For those of you who are part of a more acting-heavy game, or who do voices for their NPCs, you need to make sure you're getting your voice ready before a session. Here's a quick guide to ensure you don't strain anything while you're doing that amazing gravelly-voied Strahd.
Why We Do Vocal Warm-Ups
First, what's the point in vocal warm-ups? Why not just jump in and run your game?
Well, whilst you're probably not going sitting in front of a mic recording a show for thousands, or doing voice over work, you're still going to be putting on a show for your group, and doing a variety of voices. With an average D&D/other tabletop RPG session lasting 2-3 hours, you're going to be talking a lot, and so your vocal chords need preparing for what's about to come. Otherwise, at best you risk losing your voice the next day, and at worst you could over time do some real damage to your vocal chords.
More than that, having a warmed set of vocal chords helps minimise mistakes, squeaks, vocal cracks and other unintentional noises.
How to Warm Your Voice
Firstly, unless you're running a session first thing in the morning, it shouldn't take more than 10-20 minutes to get going. However, if you are running at say, 8.30am at a meet-up or running early sessions in organised play, I'd think about doing vocal warm-ups first thing.
Secondly, producing sound uses a lot of your body, so this is going to be slightly more than just warming your lips and vocal chords. You'll want to get some physicality into your performance too, partly to help with certain types of voices, and partly to help convey a sense of character. So I'm going to have a few non-vocal parts in here at the end too.
If you want them, there's samples of the sounds for parts 1 and 2. I'll be putting up more soon, but I've just been recovering from a heavy cold, so I've been resting my voice.
1. Lip and Tongue Trills
Start your warm-up here. The most basic parts of any sound production are rooted in three elements of your body - your lips, tongue and vocal chords. This gets all three of those gently started.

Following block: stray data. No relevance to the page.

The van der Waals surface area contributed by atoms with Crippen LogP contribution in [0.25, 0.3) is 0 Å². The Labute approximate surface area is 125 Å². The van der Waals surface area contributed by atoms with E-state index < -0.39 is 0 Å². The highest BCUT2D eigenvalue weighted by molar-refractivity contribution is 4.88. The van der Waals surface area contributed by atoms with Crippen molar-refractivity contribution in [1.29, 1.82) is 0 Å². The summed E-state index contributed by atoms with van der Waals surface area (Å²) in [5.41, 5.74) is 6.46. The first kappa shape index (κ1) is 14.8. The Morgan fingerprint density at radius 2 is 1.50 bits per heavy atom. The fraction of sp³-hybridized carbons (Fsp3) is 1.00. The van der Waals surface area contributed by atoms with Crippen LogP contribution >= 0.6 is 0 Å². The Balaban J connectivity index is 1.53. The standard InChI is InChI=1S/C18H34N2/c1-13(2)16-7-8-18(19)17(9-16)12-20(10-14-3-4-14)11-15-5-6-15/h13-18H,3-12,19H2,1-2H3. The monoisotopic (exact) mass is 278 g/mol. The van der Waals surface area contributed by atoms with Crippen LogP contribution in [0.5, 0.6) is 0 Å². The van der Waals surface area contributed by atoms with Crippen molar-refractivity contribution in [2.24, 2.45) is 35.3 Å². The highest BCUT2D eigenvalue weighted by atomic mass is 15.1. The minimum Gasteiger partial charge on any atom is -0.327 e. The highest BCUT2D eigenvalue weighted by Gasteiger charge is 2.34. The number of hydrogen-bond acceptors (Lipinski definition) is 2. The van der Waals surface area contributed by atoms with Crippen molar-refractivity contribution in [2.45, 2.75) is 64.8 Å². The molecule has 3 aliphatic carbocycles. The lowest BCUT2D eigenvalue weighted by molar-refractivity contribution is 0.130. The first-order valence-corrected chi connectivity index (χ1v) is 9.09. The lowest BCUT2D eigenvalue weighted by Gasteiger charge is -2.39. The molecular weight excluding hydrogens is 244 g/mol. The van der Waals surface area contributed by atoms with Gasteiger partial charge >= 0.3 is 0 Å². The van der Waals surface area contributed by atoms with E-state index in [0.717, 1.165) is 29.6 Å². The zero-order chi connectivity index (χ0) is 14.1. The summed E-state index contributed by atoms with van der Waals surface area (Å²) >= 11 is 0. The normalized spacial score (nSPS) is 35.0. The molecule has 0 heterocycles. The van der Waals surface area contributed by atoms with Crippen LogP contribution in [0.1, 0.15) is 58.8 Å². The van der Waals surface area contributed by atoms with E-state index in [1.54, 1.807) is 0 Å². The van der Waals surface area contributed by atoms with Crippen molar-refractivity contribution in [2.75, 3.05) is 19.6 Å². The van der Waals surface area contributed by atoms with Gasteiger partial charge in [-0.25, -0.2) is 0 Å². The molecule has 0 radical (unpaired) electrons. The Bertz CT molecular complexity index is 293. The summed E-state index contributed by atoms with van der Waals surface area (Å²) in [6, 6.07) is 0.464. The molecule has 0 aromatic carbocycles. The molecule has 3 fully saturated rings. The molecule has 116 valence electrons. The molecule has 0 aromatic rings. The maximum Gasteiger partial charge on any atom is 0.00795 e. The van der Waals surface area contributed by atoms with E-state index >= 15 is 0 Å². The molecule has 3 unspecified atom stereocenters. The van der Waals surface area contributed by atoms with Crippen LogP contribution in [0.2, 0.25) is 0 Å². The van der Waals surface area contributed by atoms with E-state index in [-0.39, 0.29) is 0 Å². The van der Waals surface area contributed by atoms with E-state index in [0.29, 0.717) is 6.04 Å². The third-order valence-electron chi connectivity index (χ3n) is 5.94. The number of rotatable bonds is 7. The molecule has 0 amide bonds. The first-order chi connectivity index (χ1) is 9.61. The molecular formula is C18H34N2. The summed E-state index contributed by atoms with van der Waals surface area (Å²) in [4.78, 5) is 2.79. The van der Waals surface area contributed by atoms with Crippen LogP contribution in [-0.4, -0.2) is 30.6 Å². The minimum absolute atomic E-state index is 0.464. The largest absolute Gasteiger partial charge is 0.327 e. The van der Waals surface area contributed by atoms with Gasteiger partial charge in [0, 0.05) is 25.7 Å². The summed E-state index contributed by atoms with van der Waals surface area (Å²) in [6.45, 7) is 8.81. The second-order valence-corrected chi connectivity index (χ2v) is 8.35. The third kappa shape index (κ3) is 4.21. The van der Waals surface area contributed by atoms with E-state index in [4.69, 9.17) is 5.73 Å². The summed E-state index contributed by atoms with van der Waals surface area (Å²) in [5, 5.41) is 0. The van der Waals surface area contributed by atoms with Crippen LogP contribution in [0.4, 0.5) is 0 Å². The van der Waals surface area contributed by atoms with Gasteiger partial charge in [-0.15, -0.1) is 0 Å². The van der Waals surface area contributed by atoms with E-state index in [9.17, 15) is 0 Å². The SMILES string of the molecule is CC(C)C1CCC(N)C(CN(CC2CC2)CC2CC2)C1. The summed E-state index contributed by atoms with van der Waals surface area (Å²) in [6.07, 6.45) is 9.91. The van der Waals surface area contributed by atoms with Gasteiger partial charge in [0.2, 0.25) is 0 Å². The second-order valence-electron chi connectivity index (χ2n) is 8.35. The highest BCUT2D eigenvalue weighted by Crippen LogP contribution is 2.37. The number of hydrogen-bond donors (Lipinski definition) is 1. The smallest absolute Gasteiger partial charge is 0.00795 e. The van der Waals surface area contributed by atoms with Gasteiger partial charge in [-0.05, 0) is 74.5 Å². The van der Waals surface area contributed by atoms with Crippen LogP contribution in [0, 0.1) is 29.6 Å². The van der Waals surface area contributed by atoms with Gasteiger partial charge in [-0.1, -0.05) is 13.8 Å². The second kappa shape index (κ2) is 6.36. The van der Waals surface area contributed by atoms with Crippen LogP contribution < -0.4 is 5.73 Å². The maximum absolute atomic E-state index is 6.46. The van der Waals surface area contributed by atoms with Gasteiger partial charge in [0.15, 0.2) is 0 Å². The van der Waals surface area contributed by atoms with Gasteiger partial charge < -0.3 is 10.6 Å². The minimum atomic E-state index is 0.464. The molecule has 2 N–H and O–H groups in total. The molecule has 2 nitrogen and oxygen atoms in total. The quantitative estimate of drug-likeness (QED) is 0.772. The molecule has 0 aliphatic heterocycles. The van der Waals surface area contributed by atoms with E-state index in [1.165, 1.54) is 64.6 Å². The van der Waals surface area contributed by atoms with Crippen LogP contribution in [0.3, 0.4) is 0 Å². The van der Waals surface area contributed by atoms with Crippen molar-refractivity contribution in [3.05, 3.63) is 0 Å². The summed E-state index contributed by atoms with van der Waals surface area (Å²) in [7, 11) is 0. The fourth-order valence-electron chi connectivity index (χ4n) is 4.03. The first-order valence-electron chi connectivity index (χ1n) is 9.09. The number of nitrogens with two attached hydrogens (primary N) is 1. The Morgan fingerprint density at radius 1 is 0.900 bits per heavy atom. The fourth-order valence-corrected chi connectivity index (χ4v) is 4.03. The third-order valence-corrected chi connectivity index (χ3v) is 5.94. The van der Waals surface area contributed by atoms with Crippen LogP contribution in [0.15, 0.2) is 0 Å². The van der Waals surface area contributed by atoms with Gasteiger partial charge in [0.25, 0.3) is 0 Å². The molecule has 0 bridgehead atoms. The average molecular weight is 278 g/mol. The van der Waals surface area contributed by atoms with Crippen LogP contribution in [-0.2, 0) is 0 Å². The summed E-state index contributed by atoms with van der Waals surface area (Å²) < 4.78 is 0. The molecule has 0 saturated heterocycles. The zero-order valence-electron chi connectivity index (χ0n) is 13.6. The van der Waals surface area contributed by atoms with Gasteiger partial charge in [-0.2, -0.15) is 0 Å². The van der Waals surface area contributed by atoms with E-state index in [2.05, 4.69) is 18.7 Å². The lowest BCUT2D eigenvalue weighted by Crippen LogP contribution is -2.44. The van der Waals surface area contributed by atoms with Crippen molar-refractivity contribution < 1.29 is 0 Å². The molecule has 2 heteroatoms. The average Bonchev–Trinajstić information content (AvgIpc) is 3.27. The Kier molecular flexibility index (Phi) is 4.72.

Begin by trilling a "b" sound, keeping a single, steady flow of air. You're not aiming to engage your vocal chords yet, just to get the lips themselves moving, and start diaphragmatic breathing. This means the chest will expand and your stomach become more firm, as you control the rate of air moving. It'll also start to work your cheeks a little. Breathe in deeply, and gently exhale as you trill the "b", trying to keep the trill going as long as possible. When it fails, pause, hold the breath, and then carry on. To make it easier to keep the trill going, press gently against the middle of your cheeks.
Next move on to tongue trills. Shape your mouth as if to produce a "d" sound, and again run your breathe out through your mouth, to roll your tongue.
Alternate between lip and tongue trills. On the first go round, simply control your breath, not producing any note. On the second go round of each, pick a single note in your modal voice register. Then on the third run of each, siren your voice, running from a low to high note and back again.
2. "T", "K", "N", "M" and "P" Sounds
These are all designed to warm up the lips and tongue further, without working the vocal chords. Try saying each over the course of a single breath as quickly as possible. This produces an active version of the exercise we've just done. Whilst before we were loosening up the muscles involved, now we're engaging and using them, getting them ready to work.
This is then complimented on the other side by warming our vocal chords, in the next exercise.
3. "M", "N", "Z" and "ing" Sirens
The first pair of these sounds are done with a closed mouth, whilst the second pair are done with an open mouth. All are done to a sirening tone, moving through the vocal registers. At the point where you switch from one register to the next, focus on the transition to make it as smooth as possible. You're aiming here to control your vocal chords and breathing to produce smooth, steady changes through pitch and tone, keeping a steady volume.